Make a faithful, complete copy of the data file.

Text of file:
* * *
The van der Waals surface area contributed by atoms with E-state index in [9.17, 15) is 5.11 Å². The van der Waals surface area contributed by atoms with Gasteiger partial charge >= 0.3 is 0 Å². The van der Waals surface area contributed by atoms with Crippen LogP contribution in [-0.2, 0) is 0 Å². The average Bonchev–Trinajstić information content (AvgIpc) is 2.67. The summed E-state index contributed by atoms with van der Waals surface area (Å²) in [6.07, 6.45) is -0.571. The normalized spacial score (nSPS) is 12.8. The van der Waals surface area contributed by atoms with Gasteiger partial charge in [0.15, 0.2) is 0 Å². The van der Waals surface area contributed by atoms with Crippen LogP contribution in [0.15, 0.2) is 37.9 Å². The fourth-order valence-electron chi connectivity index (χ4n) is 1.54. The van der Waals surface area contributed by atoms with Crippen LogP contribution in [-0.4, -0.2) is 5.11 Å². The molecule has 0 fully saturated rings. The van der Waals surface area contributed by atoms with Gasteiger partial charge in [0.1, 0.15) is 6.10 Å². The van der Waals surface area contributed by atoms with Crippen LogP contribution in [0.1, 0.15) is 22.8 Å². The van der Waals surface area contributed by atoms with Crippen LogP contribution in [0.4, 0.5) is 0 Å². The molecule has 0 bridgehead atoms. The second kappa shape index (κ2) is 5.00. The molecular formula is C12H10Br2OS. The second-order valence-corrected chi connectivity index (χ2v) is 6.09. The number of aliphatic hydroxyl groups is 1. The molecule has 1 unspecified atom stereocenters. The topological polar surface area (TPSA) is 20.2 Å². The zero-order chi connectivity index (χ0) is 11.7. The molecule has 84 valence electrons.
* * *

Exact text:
The van der Waals surface area contributed by atoms with E-state index in [9.17, 15) is 5.11 Å². The van der Waals surface area contributed by atoms with Gasteiger partial charge >= 0.3 is 0 Å². The van der Waals surface area contributed by atoms with Crippen LogP contribution in [-0.2, 0) is 0 Å². The average Bonchev–Trinajstić information content (AvgIpc) is 2.67. The summed E-state index contributed by atoms with van der Waals surface area (Å²) in [6.07, 6.45) is -0.571. The normalized spacial score (nSPS) is 12.8. The van der Waals surface area contributed by atoms with Gasteiger partial charge in [0.15, 0.2) is 0 Å². The van der Waals surface area contributed by atoms with Crippen LogP contribution in [0.15, 0.2) is 37.9 Å². The fourth-order valence-electron chi connectivity index (χ4n) is 1.54. The van der Waals surface area contributed by atoms with Crippen LogP contribution in [-0.4, -0.2) is 5.11 Å². The molecule has 0 fully saturated rings. The van der Waals surface area contributed by atoms with Gasteiger partial charge in [0.1, 0.15) is 6.10 Å². The van der Waals surface area contributed by atoms with Crippen LogP contribution in [0.1, 0.15) is 22.8 Å². The van der Waals surface area contributed by atoms with Crippen LogP contribution in [0.4, 0.5) is 0 Å². The molecule has 0 bridgehead atoms. The second kappa shape index (κ2) is 5.00. The molecular formula is C12H10Br2OS. The second-order valence-corrected chi connectivity index (χ2v) is 6.09. The number of aliphatic hydroxyl groups is 1. The molecule has 1 unspecified atom stereocenters. The topological polar surface area (TPSA) is 20.2 Å². The zero-order chi connectivity index (χ0) is 11.7. The molecule has 84 valence electrons.